Dealers rely on fixed ops to maintain the customer relationship and tee up their next purchase. But many dealers fail to fully mine that resource, allowing customers to shop around, drift away, or leave a dealer group when they leave a store. Auto Dealer Today sat down with Scot Eisenfelder, CEO of marketing solutions provider Affinitiv, to ask how a dealer can be sure their next service customer will stick around long enough to buy another vehicle.
ADT: Scot, tell us something about the relationship between service and sales that we don’t already know.
Eisenfelder: Clearly, there are a lot of stats out there that say the customer who is servicing with you is up to two-and-a-half times more likely to buy their next vehicle from you. The key is understanding why, because no sale is a foregone conclusion.
For a lot of consumers — and this is hard for those of us who grew up in the car business to understand — the vehicle itself is kind of an appliance. It gets them from here to there. Having confidence that the vehicle is performing the way it should and knowing they have a trusted source to get service when it’s not performing the way it should is often more important than the vehicle itself.
That’s where the relationship lies. If there is an issue, God forbid, I know where to turn. We often get too caught up in product and price. Those confidence issues around the vehicle are incredibly important.
ADT: That’s good information. What does the dealer do with that information?
Eisenfelder: The dealer must acknowledge that, to get the sale from someone who is servicing with me, I need to create an ongoing dialogue. Service marketing is not just about the next service appointment. Make your customer aware of other things you can do for them at the dealership level. How do you use the fact they are physically visiting your store? Do you invite them into the showroom or meet them where they are? There are lots of tools you can now use, as a dealer, to make that dialogue happen.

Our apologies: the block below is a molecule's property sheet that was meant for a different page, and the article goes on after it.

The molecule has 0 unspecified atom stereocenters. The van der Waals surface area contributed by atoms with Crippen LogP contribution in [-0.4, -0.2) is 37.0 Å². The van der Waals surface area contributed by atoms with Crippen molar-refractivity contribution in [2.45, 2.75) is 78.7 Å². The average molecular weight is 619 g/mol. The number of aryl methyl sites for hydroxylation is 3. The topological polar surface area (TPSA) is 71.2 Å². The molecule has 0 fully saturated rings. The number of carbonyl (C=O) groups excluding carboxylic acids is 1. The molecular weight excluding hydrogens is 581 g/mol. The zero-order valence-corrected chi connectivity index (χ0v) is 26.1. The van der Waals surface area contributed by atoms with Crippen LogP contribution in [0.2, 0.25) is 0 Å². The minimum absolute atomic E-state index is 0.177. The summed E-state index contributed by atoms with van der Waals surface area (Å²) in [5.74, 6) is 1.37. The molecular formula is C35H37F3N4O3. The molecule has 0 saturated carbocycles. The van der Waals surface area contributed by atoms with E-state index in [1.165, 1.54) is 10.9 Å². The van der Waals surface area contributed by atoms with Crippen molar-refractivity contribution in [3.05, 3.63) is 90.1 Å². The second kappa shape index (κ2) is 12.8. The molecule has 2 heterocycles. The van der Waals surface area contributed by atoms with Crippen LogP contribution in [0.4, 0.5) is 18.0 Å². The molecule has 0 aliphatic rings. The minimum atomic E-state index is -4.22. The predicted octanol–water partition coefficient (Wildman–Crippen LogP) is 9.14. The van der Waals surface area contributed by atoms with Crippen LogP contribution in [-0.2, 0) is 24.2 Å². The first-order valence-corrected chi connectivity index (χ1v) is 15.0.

ADT: How about at the group level?
Eisenfelder: That is where the great future opportunity lies. I’ll give you an example: My wife loves the Mercedes-Benz service experience. But she has had four in a row, and she expressed to her service advisor, Anya, that she is not interested in getting another one. Anya actually called up one of her friends at her group’s BMW store: “I have a customer here. She’s had a Mercedes the last four times, and she’s finally decided to try another brand.”
ADT: That’s impressive.
Eisenfelder: Right? That’s what owners of dealer groups need to think about. How do I start to expose someone to other brands in my stable? When do I start communicating that? The fundamental problem is the primary economic unit is the store, not the customer. As far as we know, nothing in Anya’s pay plan will reward her for making that call to the BMW store.
ADT: They would need a process.
Eisenfelder: Some dealers do that within their group loyalty programs. Few do it well. But I have seen some that offer a benefit for moving a customer within the family. So let’s think about that process from a brand expectation standpoint: First, you make a branded promise that transcends more than one store. Next, you share information. You make every store aware this customer’s lease is up. You attack the incentives, at least at the leadership level. Then you compensate the employees who are retaining customers within your portfolio.
With most of the money in this business coming from the service side, we should be able to invest more in the average customer. The real shame is that, as an industry, we spend more money on conquest than we do on retention.